|12-11-2014, 05:26 PM||#1|
Join Date: Apr 2005
Location: Madison, AL
Major Tetrachords, Part 2: Understanding Key Signatures with Sharps
In Part 1 we saw that it's possible to consider the major scale as consisting of two major tetrachords separated by a whole-step. Now in Part 2 let's see how this alternate view can give us a rock-solid understanding of the key signatures that use sharps.
This might be dangerous, but I'm going to go out on a limb here and assume that everyone reading this post knows what a key signature does or, at the very least, has seen some of them.
Intuitively, one might think that the simplest key signature (no flats, no sharps) would identify the major key named using the first letter of the alphabet, "A". But no -that distinction belongs to the major key named using the third letter, "C". I have no clue why this is so, but there it is. And in the interest of reducing word count, every use of the word "tetrachord" in this post will refer to the major tetrachord.
If we start at this musical tone "C" and construct two tetrachords separated by a whole-step we produce this sequence:
If you play this sequence at a piano you'll notice that every key you press is white, signifying that they are all "natural" tones. So our first key signature therefore consists of no flats and no sharps, telling us that the tones of the C major scale are all naturals.
As a review, we see that C-D is a whole-step, D-E is a whole-step, and E-F is the half-step that completes the first tetrachord.
The whole-step F-G separates the two tetrachords.
Continuing, G-A is a whole-step, A-B is a whole-step, and B-C is the half-step that completes the second tetrachord and brings us to the C one octave above our starting point.
Now let's label the C-D-E-F grouping the "lower tetrachord" and the G-A-B-C grouping the "upper tetrachord". Here is where our the key-signature understanding truly begins...
If we now set the C-D-E-F lower tetrachord aside and replace it with the G-A-B-C upper tetrachord, we have the foundation for a major scale built on the tone "G". Let's do it...
Checking our work, we find that G-A is a whole-step, A-B is a whole-step, and B-C is the half-step completing the lower tetrachord. So far, so good.
Continuing, C-D is the whole step separating the two tetrachords, with D being the starting point of the new upper tetrachord.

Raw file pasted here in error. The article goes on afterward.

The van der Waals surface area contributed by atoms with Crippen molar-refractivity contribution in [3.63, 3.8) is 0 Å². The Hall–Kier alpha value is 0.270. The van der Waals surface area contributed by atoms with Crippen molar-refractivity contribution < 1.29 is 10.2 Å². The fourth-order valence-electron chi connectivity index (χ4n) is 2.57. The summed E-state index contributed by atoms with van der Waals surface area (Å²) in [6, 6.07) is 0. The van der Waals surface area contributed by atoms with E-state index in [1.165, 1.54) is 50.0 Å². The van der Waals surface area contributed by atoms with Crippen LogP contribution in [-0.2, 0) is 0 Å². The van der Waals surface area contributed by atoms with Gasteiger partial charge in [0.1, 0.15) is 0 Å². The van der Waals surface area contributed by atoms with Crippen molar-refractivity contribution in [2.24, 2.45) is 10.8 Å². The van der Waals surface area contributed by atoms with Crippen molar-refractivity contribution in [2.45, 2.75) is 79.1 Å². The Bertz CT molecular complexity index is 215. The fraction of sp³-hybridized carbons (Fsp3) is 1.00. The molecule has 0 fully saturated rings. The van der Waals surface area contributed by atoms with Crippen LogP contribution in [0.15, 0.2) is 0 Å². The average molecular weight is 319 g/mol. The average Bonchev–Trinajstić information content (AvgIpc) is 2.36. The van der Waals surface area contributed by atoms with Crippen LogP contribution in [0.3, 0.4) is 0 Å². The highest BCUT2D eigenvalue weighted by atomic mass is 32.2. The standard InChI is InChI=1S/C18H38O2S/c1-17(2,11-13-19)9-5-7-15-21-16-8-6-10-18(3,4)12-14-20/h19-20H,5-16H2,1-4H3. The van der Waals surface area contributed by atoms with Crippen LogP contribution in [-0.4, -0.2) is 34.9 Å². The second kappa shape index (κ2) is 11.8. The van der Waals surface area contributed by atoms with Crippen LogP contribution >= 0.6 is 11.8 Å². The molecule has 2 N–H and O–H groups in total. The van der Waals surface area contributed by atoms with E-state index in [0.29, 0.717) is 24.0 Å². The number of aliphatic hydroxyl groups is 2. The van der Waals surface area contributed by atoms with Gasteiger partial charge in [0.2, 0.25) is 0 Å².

From D-E is a whole step, E-F is a half-step, and F-G is a whole-step.
Oops. Our upper tetrachord does not conform to the pattern. We need a whole-step between tones two and three of the upper tetrachord (tones six and seven of the major scale), and we need a half-step between tones three and four of the upper tetrachord (tones seven and eight of the major scale). How can we fix this?
It turns out that if we can somehow manage to raise that seventh tone F by one half-step, we can repair both incorrect intervals at the same time.
And that is precisely what that sharp (F#) in the G major key signature does. Applying that F# produces this sequence:
G-A is a whole-step, A-B is a whole-step, B-C is a half-step completing the lower tetrachord, C-D is the whole-step link, D-E is a whole-step, E-F# is a whole-step, and F#-G is the half-step completing the upper tetrachord and bringing us home to the octave G.
Let's repeat the process. Set aside the G-A-B-C lower tetrachord and replace it with its D-E-F#-G upper tetrachord to establish a new lower tetrachord starting on the tone D:
The same interval errors we saw when starting on G appear between tones six and seven and between seven and eight when we start on D.
Fortunately, adding a sharp to raise tone seven by one half-step again corrects both errors. And that is why the key signature of D major contains two sharps: F# and C#. Here is the correct form of the D major scale:
You probably see where this is going. As we continue to replace the lower tetrachord with the upper tetrachord in order to start our next major scale on the first tone of the new lower tetrachord, we'll continue to encounter the interval errors between tones six and seven and tones seven and eight. We'll also be able to correct those errors by raising the seventh tone of the sequence by one half-step using a sharp and then adding that sharp to the key signature.
Eventually we'll arrive at the C# major scale, whose key signature contains seven sharps: F#, C#, G#, D#, A#, E# and B#. This is the maximum number of sharps available to us in our system of notation, and these sharps always appear in this order in the signature. The keys identified by the addition of each new sharp to the signature are G, D, A, E, B, F# and C#, respectively.
Remember this factoid: Sharps Sharpen the Seventh. This simply means that the sharp you just added to the key signature to correct the interval errors between tones six and seven, and seven and eight, represents the seventh tone of the major scale. As an example, if you just added an A# to the signature, you know that you have created a B major scale, because A# is the seventh tone of that scale. Put another way, the sharp farthest to the right in the key signature represents the seventh tone of that major scale.
If you'll take the time to build major scales by manipulating major tetrachords in this way for yourself, I believe you'll come away with an unshakable understanding of the key signatures that use sharps.
Next up: manipulating major tetrachords to produce keys with signatures that use flats.
All things are difficult before they are easy.
- Dr. Thomas Fuller (British physician, 1654-1734)
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